The Interview: Bookbag Talks To K S Turner

From TheBookbag
Jump to: navigation, search
The Interview: Bookbag Talks To K S Turner

Bookinterviews.jpg

Summary: Bookbag thinks that Kate Turner's Before the Gods is something rather special and we couldn't resist the opportunity to ask her a few questions.
Date: 9 September 2009
Interviewer: Amit Vyas
Reviewed by Amit Vyas

Share on: Delicious Digg Facebook Reddit Stumbleupon Follow us on Twitter


Bookbag thinks that Kate Turner's Before the Gods is something rather special and we couldn't resist the opportunity to ask her a few questions.

  • Bookbag: When you close your eyes and imagine your readers, who do you see?

Kate Turner: I really want to be able to give an analytical answer to this, but I can't. I'm sure all marketing people will be throwing up their hands in horror at that. Before the Gods is written with many facets in order to bring out different themes, subjects and questions dependant on the reader, so readership is more by personality than age/gender/race etc.

Nevertheless, to give some insight into the cogs in my head... when I close my eyes to imagine my readers I see people, crowds of them, all walking, as if it's rush hour in a big grey city on a grey day with cool weather, routine rules the motions. Somewhere in that crowd will be those whose footsteps fall the same way as everyone else's, but their hearts and minds want freedom, escapism, choice, something, anything. They would be my readers.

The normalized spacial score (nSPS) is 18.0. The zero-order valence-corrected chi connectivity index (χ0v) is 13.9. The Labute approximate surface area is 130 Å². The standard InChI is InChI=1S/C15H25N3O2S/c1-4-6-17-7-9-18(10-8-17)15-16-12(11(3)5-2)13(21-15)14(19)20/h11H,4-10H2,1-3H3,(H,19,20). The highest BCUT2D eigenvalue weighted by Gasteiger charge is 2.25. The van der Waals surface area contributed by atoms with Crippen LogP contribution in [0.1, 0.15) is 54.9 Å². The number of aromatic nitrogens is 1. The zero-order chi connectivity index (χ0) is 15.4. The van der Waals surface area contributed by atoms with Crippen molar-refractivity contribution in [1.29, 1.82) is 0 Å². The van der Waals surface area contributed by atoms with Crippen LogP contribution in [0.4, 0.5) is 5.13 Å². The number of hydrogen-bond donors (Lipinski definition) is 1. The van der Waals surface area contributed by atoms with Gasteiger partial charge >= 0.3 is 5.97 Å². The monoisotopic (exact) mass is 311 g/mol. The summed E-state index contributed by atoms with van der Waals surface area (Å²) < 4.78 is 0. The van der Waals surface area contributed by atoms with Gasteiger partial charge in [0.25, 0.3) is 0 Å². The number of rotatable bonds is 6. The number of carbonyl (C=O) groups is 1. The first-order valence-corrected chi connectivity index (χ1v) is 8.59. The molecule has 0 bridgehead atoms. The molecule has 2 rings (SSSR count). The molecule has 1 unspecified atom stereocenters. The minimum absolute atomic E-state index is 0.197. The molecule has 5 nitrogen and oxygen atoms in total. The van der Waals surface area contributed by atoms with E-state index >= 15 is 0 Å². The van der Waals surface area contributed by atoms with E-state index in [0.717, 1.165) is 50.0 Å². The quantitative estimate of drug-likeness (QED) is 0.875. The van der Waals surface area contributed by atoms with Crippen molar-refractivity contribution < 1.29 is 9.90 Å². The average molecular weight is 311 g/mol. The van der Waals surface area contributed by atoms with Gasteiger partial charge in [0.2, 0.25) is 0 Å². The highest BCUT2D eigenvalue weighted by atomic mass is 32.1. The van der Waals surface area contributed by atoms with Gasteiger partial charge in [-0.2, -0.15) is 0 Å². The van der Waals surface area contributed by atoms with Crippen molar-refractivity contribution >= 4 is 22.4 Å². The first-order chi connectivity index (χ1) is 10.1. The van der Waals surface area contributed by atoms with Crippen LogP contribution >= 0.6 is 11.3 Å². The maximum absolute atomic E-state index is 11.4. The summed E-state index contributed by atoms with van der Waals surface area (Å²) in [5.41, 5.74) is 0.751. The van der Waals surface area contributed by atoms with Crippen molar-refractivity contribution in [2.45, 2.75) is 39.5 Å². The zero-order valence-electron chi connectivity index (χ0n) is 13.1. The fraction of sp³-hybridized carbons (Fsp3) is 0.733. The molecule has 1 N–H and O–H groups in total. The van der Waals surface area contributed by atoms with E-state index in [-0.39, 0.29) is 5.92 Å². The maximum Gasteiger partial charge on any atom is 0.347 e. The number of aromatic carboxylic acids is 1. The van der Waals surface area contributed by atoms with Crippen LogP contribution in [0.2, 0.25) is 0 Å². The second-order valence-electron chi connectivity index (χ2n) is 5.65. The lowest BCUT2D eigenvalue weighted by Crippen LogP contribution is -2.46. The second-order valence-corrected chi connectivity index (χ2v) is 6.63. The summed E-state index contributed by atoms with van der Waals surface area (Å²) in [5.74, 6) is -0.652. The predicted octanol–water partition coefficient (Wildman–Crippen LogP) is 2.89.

• BB: You studied Art and Design at university, at what point did you realise that you wanted to become a writer?

KT: Very good question. I've always known that I wanted to do something creative that made people think and feel. I thought my creative medium was art, which I do still love and enjoy, but then four years ago I started writing. I had found that I could not draw the stories in my head adequately, but writing illustrated them as perfectly as possible. I knew straight away, without any doubt, that I had found my creative tool; that was the moment of realisation.

  • BB: How would you try to describe/recommend Before the Gods to someone who mainly reads celebrity biographies and chick-lit?

KT: So, you like celebrity biographies and chic-lit? Then Before the Gods has all the trials and tribulations in wanting and avoiding fame, the destiny of fame, the pull of power and the choice to run from it. It's got more beautiful beings to fall in love with or befriend than any passion page turner, and enough love, hate and revelations to make the mind spin. Try it. You'll see.

  • BB: Most science fiction and fantasy sitting on bookshelves try to entice readers with familiar images and storylines on the covers, yet Before the Gods is deliberately vague. Isn't that a bit risky?